People with HIV and Sexually Transmitted Infections
Sexually transmitted infections (STIs) are very common among people who are sexually active. Anyone who has sex is at risk, including people with HIV. STIs are also commonly referred to as sexually transmitted diseases (STDs).
STIs are infections that are spread from person to person through sexual activity, including anal, vaginal, or oral sex. HIV is an STI. Other types of STIs include:
- Genital herpes
- Human papillomavirus (HPV)
STIs in the United States have increased in the past 5 years and are a public health crisis. Many STIs do not have symptoms, but when left undetected and untreated they can lead to serious health consequences. If you have HIV, it can be harder to treat STIs, especially if you have a low CD4 count. That’s why STI testing and treatment should be part of your regular HIV care if you’re sexually active.
Hepatitis B and hepatitis C can also be transmitted through sexual contact and pose health risks to people with HIV. Read more about these viruses.
What Activities Can Put You at Risk for STIs?
Behaviors that put people at risk for HIV also increase their risk for other STIs. These behaviors include:
- Having anal, vaginal, or oral sex without a condom.
- Having sex with multiple partners, especially anonymous partners.
- Having sex while using drugs or alcohol. Using drugs and alcohol can affect your judgment, which can lead to risky behaviors.
What Can You Do to Prevent Getting STIs?
If you have HIV, the best thing you can do to stay healthy is to take HIV medicine (called antiretroviral therapy or ART) exactly as prescribed and get and keep an undetectable viral load—a level of HIV in your blood so low that a standard lab test can’t detect it.
But even if you are on ART and your viral load is undetectable, it will not prevent you from getting other STIs, such as gonorrhea, chlamydia, or syphilis.
The only 100% effective way to avoid getting other STIs is to not have vaginal, anal, or oral sex. If you are sexually active, you can do the following things to lower your chances of getting other STIs:
Choose less risky sexual behaviors.
- Reduce the number of people you have sex with.
- Don’t drink alcohol or use drugs before and during sex.
Use condoms correctly every time you have sex.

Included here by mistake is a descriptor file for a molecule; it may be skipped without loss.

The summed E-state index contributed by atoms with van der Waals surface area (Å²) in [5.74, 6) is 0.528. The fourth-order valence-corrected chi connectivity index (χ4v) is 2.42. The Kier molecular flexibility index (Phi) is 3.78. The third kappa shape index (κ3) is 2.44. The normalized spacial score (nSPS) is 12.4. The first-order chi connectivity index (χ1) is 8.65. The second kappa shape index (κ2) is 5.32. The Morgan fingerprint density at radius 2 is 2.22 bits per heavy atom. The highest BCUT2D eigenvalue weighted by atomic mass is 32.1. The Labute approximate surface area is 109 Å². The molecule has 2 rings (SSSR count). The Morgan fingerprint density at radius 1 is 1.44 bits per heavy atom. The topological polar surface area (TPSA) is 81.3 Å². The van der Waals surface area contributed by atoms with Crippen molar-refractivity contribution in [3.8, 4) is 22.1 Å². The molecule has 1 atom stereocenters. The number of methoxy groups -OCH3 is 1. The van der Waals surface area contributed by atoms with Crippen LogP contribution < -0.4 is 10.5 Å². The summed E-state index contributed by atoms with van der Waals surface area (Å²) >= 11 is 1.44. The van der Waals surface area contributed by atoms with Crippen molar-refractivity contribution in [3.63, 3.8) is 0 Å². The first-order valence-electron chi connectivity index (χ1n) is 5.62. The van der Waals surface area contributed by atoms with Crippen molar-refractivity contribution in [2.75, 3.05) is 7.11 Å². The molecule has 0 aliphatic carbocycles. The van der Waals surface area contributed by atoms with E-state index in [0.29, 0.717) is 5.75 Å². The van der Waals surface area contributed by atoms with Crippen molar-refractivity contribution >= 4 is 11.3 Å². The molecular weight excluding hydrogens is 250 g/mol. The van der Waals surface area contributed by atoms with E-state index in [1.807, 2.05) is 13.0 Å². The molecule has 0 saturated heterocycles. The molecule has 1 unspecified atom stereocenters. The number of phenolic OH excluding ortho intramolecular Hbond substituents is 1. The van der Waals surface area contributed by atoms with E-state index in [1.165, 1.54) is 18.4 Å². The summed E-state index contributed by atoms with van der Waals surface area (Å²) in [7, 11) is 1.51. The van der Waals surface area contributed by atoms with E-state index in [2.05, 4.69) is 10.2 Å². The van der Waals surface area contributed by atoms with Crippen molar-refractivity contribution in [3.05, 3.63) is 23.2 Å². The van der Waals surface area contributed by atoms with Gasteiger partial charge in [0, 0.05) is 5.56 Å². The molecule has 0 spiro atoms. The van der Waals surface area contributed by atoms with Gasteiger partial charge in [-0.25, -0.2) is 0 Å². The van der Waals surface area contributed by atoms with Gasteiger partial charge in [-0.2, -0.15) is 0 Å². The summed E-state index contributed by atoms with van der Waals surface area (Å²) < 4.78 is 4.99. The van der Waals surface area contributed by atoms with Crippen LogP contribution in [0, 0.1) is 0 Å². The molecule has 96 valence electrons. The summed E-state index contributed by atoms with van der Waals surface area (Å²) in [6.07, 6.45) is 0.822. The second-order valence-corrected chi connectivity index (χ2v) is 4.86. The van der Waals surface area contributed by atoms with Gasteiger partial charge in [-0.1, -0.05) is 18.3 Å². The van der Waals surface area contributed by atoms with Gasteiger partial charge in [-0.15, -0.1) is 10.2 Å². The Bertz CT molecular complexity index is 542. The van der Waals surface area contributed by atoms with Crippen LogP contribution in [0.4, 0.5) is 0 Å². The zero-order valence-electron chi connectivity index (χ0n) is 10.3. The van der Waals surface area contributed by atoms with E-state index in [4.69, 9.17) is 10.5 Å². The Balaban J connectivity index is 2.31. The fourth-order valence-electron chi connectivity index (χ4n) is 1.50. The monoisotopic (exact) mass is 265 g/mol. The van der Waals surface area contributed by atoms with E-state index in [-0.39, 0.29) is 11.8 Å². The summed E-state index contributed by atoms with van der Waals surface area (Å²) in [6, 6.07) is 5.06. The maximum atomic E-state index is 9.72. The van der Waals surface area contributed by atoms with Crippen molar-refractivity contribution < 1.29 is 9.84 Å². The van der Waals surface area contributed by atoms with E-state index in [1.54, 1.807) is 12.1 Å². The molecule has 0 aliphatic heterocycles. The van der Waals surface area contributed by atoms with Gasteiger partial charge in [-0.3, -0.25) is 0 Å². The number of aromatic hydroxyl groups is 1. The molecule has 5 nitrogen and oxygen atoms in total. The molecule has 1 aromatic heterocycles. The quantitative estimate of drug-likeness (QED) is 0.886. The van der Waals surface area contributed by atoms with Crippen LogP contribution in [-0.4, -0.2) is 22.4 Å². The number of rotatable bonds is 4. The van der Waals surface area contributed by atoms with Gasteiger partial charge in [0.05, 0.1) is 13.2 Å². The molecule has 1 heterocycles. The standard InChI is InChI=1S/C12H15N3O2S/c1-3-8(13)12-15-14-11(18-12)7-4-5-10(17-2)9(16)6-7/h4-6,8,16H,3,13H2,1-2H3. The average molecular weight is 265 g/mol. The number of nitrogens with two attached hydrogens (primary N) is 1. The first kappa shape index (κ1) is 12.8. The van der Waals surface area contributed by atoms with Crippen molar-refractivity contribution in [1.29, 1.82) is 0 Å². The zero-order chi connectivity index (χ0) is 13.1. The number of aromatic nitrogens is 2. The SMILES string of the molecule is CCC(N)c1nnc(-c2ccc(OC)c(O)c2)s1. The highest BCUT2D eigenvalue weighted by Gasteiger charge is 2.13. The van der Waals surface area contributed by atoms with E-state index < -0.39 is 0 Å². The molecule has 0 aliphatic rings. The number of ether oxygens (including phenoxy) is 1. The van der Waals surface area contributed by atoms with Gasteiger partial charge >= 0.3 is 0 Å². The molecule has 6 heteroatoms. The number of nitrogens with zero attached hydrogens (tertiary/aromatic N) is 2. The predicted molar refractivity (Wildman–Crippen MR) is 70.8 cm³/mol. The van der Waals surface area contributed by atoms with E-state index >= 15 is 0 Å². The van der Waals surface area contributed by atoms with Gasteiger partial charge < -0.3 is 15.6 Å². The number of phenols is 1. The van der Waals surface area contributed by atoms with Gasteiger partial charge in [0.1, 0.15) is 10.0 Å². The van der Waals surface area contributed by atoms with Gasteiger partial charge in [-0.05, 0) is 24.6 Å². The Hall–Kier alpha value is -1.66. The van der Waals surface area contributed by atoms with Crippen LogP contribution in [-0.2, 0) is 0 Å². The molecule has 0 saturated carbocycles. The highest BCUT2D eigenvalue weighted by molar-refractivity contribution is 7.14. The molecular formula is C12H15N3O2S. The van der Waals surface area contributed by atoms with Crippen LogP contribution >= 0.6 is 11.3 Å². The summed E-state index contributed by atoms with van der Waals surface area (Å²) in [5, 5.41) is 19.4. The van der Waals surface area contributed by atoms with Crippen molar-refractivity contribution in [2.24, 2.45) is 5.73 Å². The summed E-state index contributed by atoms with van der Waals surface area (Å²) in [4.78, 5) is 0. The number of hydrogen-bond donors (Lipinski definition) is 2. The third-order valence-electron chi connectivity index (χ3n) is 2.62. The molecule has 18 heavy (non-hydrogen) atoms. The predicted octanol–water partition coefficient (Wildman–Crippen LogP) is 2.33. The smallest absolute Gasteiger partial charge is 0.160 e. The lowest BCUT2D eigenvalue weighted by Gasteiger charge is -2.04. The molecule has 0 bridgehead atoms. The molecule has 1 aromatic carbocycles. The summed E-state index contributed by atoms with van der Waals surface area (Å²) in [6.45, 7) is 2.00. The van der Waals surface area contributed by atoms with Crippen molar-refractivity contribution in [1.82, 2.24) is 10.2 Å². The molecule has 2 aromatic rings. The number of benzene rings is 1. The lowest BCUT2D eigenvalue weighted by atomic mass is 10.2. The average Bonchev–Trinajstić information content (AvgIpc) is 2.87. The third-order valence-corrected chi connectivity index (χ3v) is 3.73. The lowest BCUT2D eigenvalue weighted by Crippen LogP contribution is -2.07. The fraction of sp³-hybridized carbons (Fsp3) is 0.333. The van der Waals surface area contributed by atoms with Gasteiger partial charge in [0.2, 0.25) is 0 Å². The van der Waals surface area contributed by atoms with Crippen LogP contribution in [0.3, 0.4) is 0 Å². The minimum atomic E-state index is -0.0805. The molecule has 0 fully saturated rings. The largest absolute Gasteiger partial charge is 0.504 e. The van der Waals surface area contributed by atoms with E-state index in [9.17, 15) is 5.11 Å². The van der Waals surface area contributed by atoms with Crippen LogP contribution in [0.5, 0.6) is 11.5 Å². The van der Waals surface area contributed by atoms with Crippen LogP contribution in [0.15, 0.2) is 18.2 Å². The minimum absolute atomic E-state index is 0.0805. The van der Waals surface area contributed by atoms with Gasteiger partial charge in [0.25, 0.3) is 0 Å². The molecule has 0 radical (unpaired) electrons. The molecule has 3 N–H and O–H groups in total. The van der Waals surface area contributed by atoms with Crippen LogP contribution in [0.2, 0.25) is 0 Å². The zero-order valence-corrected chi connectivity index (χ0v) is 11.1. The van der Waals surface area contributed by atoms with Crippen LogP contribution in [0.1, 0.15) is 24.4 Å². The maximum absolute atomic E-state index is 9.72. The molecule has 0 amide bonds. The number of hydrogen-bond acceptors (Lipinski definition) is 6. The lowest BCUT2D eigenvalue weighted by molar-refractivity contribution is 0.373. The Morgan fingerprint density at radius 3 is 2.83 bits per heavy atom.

- Use a new condom for every act of vaginal, anal, and oral sex throughout the entire sex act (from start to finish).
Condoms are highly effective in preventing STIs, but not foolproof. Read this fact sheet from the Centers for Disease Control and Prevention (CDC) on how to use condoms correctly.
Protecting Your Sexual Partners
If you have HIV, are taking HIV medicine exactly as prescribed, and get and keep an undetectable viral load, you have effectively no risk of transmitting HIV to an HIV-negative partner through sex. This is true even if you have an STI other than HIV. However, having an undetectable viral load will not prevent you from transmitting other STIs to your sexual partners.
If you have HIV and you do not have an undetectable viral load, untreated STIs may make it more likely that you will spread HIV to a sexual partner. But you can protect your partner from HIV by using condoms and choosing less risky sexual behaviors.
And if you have an HIV-negative partner who has another STI, they may have skin ulcers, sores, or inflammation that may increase their risk of getting HIV during sex.
An HIV-negative partner can take medicine to prevent HIV, called pre-exposure prophylaxis, or PrEP, but PrEP does not protect against other STIs. PrEP is an HIV prevention option for people who don’t have HIV but who are at high risk of becoming infected with HIV. PrEP involves taking a specific HIV medicine every day to reduce the risk of HIV infection.
Get Tested and Treated for STIs
If you are sexually active, getting tested for STIs is one of the most important things you can do to protect your health. Make sure you have an open and honest conversation about your sexual history and STI testing with your health care provider and ask whether you should be tested for STIs.
Encourage your partner(s) to do the same. You or your partner(s) might have an STI without having symptoms. You and your partner should determine what sexual behaviors and prevention practices are going to be used in your relationship—and outside of it if you are not exclusive. The goal of this communication is to keep you BOTH healthy and free from new infections. Here are some great tips on talking with your partner.
If you test positive, know that getting an STI is not the end! Many STIs are curable and all are treatable. If either you or your partner is infected with an STI that can be cured, both of you need to start treatment immediately to avoid getting re-infected.
The U.S. Department of Health and Human Services released the first-ever STI Federal Action Plan (STI Plan) in December 2020, providing a road map for STI prevention, diagnosis, care, and treatment. Read the STI Plan and find resources to help promote it.